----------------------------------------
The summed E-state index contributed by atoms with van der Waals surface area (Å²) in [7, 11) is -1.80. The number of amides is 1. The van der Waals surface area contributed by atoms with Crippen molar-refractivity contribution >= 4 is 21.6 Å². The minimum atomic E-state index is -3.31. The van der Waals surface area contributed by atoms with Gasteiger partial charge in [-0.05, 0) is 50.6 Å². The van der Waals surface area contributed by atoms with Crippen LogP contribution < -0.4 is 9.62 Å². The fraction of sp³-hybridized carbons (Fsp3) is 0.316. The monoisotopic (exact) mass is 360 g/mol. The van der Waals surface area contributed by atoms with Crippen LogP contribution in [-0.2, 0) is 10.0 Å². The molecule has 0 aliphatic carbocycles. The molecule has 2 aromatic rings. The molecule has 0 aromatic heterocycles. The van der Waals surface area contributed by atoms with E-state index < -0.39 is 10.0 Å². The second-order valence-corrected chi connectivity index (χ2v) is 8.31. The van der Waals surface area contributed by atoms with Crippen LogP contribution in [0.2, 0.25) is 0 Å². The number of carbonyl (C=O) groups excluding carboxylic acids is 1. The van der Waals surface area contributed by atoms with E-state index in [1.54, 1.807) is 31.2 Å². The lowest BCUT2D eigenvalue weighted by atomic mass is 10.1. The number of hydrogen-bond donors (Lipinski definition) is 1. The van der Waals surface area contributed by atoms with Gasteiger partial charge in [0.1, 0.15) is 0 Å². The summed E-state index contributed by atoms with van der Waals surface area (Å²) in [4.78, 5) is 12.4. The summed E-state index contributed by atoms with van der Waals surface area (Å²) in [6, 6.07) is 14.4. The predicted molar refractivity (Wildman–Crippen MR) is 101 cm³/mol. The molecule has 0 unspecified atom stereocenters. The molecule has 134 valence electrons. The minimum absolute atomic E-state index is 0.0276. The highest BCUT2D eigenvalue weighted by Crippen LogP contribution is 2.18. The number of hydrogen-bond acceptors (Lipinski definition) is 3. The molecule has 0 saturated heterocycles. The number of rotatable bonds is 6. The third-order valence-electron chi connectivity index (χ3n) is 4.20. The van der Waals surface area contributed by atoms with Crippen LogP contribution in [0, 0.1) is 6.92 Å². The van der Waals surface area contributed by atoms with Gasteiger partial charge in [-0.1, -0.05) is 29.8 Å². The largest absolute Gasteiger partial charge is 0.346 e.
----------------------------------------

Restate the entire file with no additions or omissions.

The summed E-state index contributed by atoms with van der Waals surface area (Å²) in [7, 11) is -1.80. The number of amides is 1. The van der Waals surface area contributed by atoms with Crippen molar-refractivity contribution >= 4 is 21.6 Å². The minimum atomic E-state index is -3.31. The van der Waals surface area contributed by atoms with Gasteiger partial charge in [-0.05, 0) is 50.6 Å². The van der Waals surface area contributed by atoms with Crippen LogP contribution < -0.4 is 9.62 Å². The fraction of sp³-hybridized carbons (Fsp3) is 0.316. The monoisotopic (exact) mass is 360 g/mol. The van der Waals surface area contributed by atoms with Crippen LogP contribution in [-0.2, 0) is 10.0 Å². The molecule has 0 aliphatic carbocycles. The molecule has 2 aromatic rings. The molecule has 0 aromatic heterocycles. The van der Waals surface area contributed by atoms with E-state index < -0.39 is 10.0 Å². The second-order valence-corrected chi connectivity index (χ2v) is 8.31. The van der Waals surface area contributed by atoms with Crippen LogP contribution in [0.2, 0.25) is 0 Å². The number of carbonyl (C=O) groups excluding carboxylic acids is 1. The van der Waals surface area contributed by atoms with E-state index in [1.54, 1.807) is 31.2 Å². The lowest BCUT2D eigenvalue weighted by atomic mass is 10.1. The number of hydrogen-bond donors (Lipinski definition) is 1. The van der Waals surface area contributed by atoms with Gasteiger partial charge in [0.1, 0.15) is 0 Å². The summed E-state index contributed by atoms with van der Waals surface area (Å²) in [4.78, 5) is 12.4. The summed E-state index contributed by atoms with van der Waals surface area (Å²) in [6, 6.07) is 14.4. The predicted molar refractivity (Wildman–Crippen MR) is 101 cm³/mol. The molecule has 0 unspecified atom stereocenters. The molecule has 134 valence electrons. The minimum absolute atomic E-state index is 0.0276. The highest BCUT2D eigenvalue weighted by Crippen LogP contribution is 2.18. The number of hydrogen-bond acceptors (Lipinski definition) is 3. The molecule has 0 saturated heterocycles. The number of rotatable bonds is 6. The third-order valence-electron chi connectivity index (χ3n) is 4.20. The van der Waals surface area contributed by atoms with Crippen LogP contribution in [0, 0.1) is 6.92 Å². The van der Waals surface area contributed by atoms with Gasteiger partial charge in [-0.1, -0.05) is 29.8 Å². The largest absolute Gasteiger partial charge is 0.346 e.